The excitement in the large tabby’s voice was unmistakable. He poked his head up through the foliage and peered in my direction. I knew in an instant he had indeed found something important by the way his yellow-green eyes lit up.

 “I’m coming Rapi!”

We made enough noise that we managed to draw Mommy’s attention.  In two shakes of a Labrador’s tail, we were all surrounding Rapi’s discovery.

I stuck my face inside the wild bush and then pulled it out again. Disappointment lined my face.

“It’s a stone, Rapi.”

“A big stone,” the tabby countered.

“But still a stone,” I reminded him.

His only rebuttal to that was to harumpf at me and storm away.

“Nossa,” mommy cried out excitedly.

“Did she say nossa?” I asked tipping my head in confusion.

“She did,” the cat replied wide-eyed.

If this truly was a nossa, then that meant something spectacular was happening. 

Mommy reached into her back pocket and pulled out a small pair of handheld garden shears and began hacking away at the overgrowth, pulling it out and tossing it aside as it came free. 

Rapi and I stood in place, staring intently at Mommy giving the shrub what amounted to a poor haircut.  It wasn’t long before my heart had begun to thud in my chest and reverberate throughout my entire body.  Time seemed to stand still waiting to see what the mysterious object was.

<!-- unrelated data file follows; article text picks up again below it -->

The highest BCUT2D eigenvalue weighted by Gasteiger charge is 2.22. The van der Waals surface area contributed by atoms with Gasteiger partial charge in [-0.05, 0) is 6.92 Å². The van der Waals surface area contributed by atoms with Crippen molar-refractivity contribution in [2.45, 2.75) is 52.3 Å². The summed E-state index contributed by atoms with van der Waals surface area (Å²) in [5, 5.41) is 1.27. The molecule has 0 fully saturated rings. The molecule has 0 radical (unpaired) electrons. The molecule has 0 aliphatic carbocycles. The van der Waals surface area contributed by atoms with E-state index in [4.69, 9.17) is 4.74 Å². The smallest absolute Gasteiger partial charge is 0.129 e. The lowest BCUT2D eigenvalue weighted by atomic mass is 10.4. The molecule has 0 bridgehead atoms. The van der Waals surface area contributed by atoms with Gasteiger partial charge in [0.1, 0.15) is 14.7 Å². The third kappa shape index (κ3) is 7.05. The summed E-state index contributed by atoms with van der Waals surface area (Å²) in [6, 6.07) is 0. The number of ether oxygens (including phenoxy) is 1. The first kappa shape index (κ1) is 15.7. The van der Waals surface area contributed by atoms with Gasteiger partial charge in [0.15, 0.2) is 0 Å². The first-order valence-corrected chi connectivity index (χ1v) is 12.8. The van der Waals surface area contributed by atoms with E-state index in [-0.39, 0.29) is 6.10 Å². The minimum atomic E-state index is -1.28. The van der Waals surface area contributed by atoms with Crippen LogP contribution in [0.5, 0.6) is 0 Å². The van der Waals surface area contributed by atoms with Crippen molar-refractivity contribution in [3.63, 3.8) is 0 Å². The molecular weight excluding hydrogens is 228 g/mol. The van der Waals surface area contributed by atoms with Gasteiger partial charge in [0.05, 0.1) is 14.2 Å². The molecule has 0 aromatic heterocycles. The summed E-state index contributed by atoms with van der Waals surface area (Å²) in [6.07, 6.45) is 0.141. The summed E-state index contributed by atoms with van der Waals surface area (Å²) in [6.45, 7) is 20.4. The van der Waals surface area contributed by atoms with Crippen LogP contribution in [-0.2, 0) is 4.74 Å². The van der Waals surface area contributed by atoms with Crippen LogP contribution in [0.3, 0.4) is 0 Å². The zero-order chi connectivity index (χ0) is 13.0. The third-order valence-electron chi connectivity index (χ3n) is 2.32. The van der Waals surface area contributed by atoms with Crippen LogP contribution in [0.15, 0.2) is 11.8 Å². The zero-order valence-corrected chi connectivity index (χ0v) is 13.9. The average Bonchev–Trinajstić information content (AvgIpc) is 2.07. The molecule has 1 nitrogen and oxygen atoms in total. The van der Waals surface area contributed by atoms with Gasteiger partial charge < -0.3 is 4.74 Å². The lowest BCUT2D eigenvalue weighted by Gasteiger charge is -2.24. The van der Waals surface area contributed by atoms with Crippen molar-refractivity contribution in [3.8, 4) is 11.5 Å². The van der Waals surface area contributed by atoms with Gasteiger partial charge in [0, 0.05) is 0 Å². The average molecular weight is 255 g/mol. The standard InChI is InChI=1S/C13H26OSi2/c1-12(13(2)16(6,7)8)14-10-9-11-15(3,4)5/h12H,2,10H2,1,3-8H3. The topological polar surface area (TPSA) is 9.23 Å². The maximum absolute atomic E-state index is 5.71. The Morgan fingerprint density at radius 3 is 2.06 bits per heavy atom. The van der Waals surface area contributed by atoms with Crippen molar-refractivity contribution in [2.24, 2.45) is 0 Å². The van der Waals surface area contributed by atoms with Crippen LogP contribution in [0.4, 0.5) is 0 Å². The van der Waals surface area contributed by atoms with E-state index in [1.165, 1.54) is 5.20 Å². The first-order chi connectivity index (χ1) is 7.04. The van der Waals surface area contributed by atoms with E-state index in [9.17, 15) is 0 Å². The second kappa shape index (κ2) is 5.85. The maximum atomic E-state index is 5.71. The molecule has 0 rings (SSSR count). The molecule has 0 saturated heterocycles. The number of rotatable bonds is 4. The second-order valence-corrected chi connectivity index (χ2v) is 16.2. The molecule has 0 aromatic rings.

I couldn’t help but wonder, was it a small obelisk left by some ancient alien visitor to help guide future generations to this place?  My tongue unrolled and fell out of my mouth.  Rapi sat breathless next to me, his face frozen into an expression of awe. 

“Oh my gosh,” Mommy muttered, tossing the last of the greenery on top of the growing pile of brush.

“What is that Cindee?”

“Don’t be silly Rapi.  That’s a … well it’s a …”

Mommy tossed a glance over her shoulder to see what we were babbling on about then refocused her attention on the object in front of her.

“That’s pretty wild.  A tombstone in our backyard,” she said, with a shake of her head.

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About THe Author

H. Scott Moore, a native of Western New York State, grew up enjoying the rhythm of life in the changing seasons. One day, he became intrigued by his dog, Cindee, and what she might be thinking and feeling.

Inspired, he set out to create a world that combines his passion for animals and his curiosity about the natural and supernatural worlds. The result is a space where we can travel with Cindee and her friends and enjoy their adventures too!

When he is not working or creating, H. Scott likes to spend his time on the trails with Cindee, Mylo, and his wife Simone.